As an alternative to medications, researchers are studying the potential benefits and risks of vagus nerve stimulation for treating RA. In this treatment approach, electrical impulses are used to stimulate the vagus nerve. This nerve helps regulate inflammation in your body.

Scientists recently conducted the first in-human pilot study of vagus nerve stimulation for treating RA. They implanted a small neurostimulator or a sham device in 14 people with RA. Six of those people were treated with vagus nerve stimulation once a day for 12 weeks.

Among participants who received daily vagus nerve stimulation, four out of six participants experienced improvements in RA symptoms. A few participants experienced adverse events during treatment, but none of the reported events were serious or permanent.

In addition to taking your prescribed medications, studies suggest that adding an omega-3 supplement to your daily routine might help limit RA symptoms.

Omega-3 fatty acid consumption has been linked to reduced inflammation in the body. When investigators from the University of Houston reviewed the research on omega-3 supplementation, they found 20 clinical trials that focused on RA in particular. In 16 out of 20 trials, omega-3 supplementation was linked to significant improvements in RA symptoms.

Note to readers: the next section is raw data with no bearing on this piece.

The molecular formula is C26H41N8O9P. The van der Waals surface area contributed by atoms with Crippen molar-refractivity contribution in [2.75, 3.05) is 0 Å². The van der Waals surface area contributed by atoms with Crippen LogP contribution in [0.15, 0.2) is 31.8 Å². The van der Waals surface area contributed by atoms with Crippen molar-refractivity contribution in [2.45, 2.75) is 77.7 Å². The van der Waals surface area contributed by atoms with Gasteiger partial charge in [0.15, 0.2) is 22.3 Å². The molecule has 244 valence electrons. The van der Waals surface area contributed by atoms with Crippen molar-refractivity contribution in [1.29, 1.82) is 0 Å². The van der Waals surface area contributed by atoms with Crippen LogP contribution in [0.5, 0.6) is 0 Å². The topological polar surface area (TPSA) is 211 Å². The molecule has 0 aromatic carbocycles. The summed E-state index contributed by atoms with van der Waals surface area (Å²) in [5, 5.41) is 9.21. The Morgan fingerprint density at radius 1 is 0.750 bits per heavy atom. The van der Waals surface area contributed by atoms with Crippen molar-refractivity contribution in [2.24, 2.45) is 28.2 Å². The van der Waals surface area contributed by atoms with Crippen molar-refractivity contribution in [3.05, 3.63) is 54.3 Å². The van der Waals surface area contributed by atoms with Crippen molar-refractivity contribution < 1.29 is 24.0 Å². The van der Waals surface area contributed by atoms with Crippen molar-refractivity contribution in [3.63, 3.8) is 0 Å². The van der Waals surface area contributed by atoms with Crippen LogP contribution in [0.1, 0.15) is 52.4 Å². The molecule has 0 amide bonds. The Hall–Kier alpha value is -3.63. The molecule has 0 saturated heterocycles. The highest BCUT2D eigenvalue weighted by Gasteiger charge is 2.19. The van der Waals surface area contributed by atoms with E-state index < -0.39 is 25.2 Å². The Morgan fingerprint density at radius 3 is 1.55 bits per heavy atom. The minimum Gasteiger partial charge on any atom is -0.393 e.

Recent observational research has also found a link between omega-3 supplementation and reduced disease activity in people with RA. At the 2019 ACR/ARP Annual Meeting, researchers reported the results of a longitudinal registry study of 1,557 people with RA. Participants who reported taking omega-3 supplements had lower disease activity scores, less swollen joints, and less painful joints on average than those who didn’t take omega-3 supplements.

Certain RA medications may have benefits for your heart, as well as your joints. According to two new studies presented at the 2019 ACR/ARP Annual Meeting, those medications include methotrexate and hydroxychloroquine.

In one study, investigators followed 2,168 veterans with RA from 2005 to 2015. They found that participants who received treatment with methotrexate were less likely to experience cardiovascular events, such as heart attack or stroke. Participants who received methotrexate were also less likely to be hospitalized for heart failure.

In another study, Canadian researchers analyzed registry data collected from three groups: people with RA, people with systemic lupus erythematosus (SLE), and healthy controls with neither condition. People with RA or SLE who were treated with hydroxychloroquine had a reduced risk of cardiovascular events, such as heart attack or stroke.

Breakthroughs in medical science can also help researchers optimize existing treatments and develop new treatment approaches for managing RA.

To learn more about the latest treatment options for RA, talk to your doctor. They can help you understand the potential benefits and risks of adjusting your treatment plan. They may also recommend lifestyle changes, such as not smoking or vaping, to help you enjoy the best possible health and quality of life with this condition.